Ordnance Survey announces open data innovation project

Ordnance Survey marked International Open Data Day by announcing plans to launch an open data digital map

The Ordnance Survey (OS) marked International Open Data Day (21 February 2015) by announcing plans to launch an open data digital map.

The digital map, called OS OpenMap, will be released in March 2015, allowing developers to incorporate OS map data into applications and make it easier to create visual interpretations of analysed data.

Changes to the OS’s developer licenses are also being made to provide developers with easier ways to incorporate important map data.

Secretary of state for business, innovation and skills Vince Cable described the OS's maps as "world-leading".

“Making this data more accessible means more small and medium companies will be able to use Ordnance Survey’s world-leading maps, combining geographical data from multiple sources and visualising them at a high level of detail,” he said.

The map will target public sector and commercial users to provide more detailed information about buildings and road names, as well as other notable sites, such as schools or hospitals.

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The organisation also announced plans to open an engagement hub in London to allow the OS to have meetings with developers hoping to create products and provide advice.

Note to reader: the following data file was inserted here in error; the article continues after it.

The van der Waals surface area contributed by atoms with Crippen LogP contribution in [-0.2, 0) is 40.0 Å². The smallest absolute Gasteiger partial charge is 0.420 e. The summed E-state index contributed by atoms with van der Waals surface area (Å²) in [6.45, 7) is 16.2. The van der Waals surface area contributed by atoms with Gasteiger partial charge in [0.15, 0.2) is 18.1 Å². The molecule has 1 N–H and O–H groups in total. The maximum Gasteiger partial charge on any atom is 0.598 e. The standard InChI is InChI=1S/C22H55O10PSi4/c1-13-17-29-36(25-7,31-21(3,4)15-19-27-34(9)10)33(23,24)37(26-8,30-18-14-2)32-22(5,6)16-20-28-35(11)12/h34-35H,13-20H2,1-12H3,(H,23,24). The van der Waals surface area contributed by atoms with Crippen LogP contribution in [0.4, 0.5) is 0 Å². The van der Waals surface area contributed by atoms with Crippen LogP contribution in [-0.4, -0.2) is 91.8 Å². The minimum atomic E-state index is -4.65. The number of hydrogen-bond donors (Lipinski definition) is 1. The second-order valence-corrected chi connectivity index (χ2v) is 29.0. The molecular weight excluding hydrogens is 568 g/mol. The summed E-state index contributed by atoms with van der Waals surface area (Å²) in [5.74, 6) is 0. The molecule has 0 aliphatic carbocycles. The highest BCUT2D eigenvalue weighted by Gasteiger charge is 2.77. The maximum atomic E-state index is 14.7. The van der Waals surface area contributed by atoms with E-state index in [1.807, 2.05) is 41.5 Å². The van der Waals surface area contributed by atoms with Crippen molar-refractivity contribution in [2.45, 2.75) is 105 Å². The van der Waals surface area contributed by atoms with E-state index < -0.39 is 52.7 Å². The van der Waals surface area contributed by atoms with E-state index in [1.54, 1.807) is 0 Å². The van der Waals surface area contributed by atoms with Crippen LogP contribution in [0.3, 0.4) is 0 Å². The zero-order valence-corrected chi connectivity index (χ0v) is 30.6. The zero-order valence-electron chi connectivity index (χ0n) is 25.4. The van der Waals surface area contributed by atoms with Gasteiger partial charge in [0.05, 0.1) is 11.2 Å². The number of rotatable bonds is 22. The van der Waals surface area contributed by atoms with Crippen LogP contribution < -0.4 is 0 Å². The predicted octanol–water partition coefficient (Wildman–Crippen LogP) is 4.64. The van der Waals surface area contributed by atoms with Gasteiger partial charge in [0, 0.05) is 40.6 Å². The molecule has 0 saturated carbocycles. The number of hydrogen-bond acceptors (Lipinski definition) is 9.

The department for business, innovation and skills business minister Matthew Hancock said the plans will support innovation in the UK.

“Ordnance Survey data is already being used by a range of businesses and these developments will enable its open data, as well as its commercial activity, to continue to support growth and innovation in this country,” he said.

The hub will use the OS’s skills it has developed from running its startup GeoVation programme, which has invested £650,000 in 28 businesses.

Although overall the proposition for use of open data is positive, it is not without its risks. At the end of 2014, the Open Data Institute released a roadmap for a more open UK and urged the government to create the position of chief data officer to oversee the release of this data.

Francis Maude also spoke at the Institute for Government in 2014 about the release of flood data to prevent further damage to communities, advocating open data as something that has been a long time coming.

"Now consumers instinctively check customer reviews before booking a hotel or price comparison websites before buying insurance," he said. 

"People should expect from public services the same level of visibility and the ability to make choices, because actually the public are paying for them whether they like it or not, and we need to have a transformative approach here.”

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